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Namibia’s Rössing – Rio Tinto mine causes environmental and health problems

By Marta Conde.

Through two reports and a documentary, the EJOLT team working on nuclear energy sheds light on the dangers of uranium mining in Namibia. Two NGOs in Namibia (Earthlife Namibia and LaRRI), a Brazilian university (FIOCRUZ), a French independent laboratory specialised in radiation (CRIIRAD) and team coordinator Marta Conde (UAB) partnered to produce this remarkable set of action oriented resources. After a public event on the 10th April 2014 in London – together with other activists from Madagascar, Papua New Guinea and the US who are also impacted by the activities of Rio Tinto – an article appeared in The Guardian. This event was organised prior to the Annual General Meeting (AGM) of Rio Tinto that took place on the 15th April 2014. In the AGM, Roger Moody from PARTIZANS presented the results of the study carried out by Earthlife and LaRRI on the impact of uranium mining on workers.

While both reports are in the process of integration with other reports for a broader EJOLT publication on uranium mining – we decided to already share the insights EJOLT gathered on uranium mining in Namibia.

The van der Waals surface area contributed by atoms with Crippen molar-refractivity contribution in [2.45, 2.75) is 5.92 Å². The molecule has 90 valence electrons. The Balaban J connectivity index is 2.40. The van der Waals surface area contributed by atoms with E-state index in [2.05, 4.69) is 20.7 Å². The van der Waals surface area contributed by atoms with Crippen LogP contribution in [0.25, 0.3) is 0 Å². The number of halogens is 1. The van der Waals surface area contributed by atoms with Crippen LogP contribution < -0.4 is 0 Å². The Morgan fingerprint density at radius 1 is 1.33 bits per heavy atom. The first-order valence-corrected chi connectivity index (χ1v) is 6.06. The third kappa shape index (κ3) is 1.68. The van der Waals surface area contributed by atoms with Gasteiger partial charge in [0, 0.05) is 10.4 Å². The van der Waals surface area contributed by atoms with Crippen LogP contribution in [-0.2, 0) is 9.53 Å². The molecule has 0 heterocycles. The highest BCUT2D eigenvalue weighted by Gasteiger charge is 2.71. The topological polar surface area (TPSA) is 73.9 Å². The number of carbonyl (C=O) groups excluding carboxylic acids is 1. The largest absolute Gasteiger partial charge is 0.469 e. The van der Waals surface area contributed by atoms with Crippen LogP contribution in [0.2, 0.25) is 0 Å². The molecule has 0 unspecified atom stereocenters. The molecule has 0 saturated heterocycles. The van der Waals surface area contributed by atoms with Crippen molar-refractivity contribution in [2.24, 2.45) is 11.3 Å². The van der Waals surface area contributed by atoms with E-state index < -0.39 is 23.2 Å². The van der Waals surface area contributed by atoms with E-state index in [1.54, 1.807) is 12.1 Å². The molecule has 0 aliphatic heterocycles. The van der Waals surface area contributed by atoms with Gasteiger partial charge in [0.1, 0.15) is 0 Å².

Radiological impact of the Rössing uranium mines (Namibia)

This report is based on radioactiviy measurements and soil, sediment and water samples taken in the vicinity of the Rössing Rio Tinto mine.

It raises concerns regarding the management and contamination caused by the radioactive waste rock dumps and the tailings dam, where almost all the waste from mining the uranium is deposited.

The waste rock dam is creating external irradiation and radon exhalation that is a risk to workers as well as tourists. Regarding water contamination, the team detected a significant increase of fluoride, nitrates and sulphates downstream of the mine. Uranium concentration increased by a factor of 2155, from 0.2 µg/l upstream to 431 µg/l downstream. WHO recommendation for uranium concentration limit in drinkable water is now 30 µg/l. Keeping any freshwater drinkable in a desert country like Namibia is a key issue – even if the drinkable water is not tapped yet.

The tailings dam is further causing aerial dissemination of radionuclides, as wind gusts are carrying away radioactive particles. Also of concern is the risk of dam failure. That risk will be aggravated if plans of an additional 200million tonnes materialise.

The team has detected that tailings of radioactive material have been used to build the parking area at Rössing. Rössing’s management considers these levels are of no concern. However the ICRP states that all radiation exposure should be maintained as low as reasonably possible. Moreover there are concerns that tailings could have been re-used in other areas of the mine.

Study on low-level radiation of Rio Tinto’s Rössing Uranium mine workers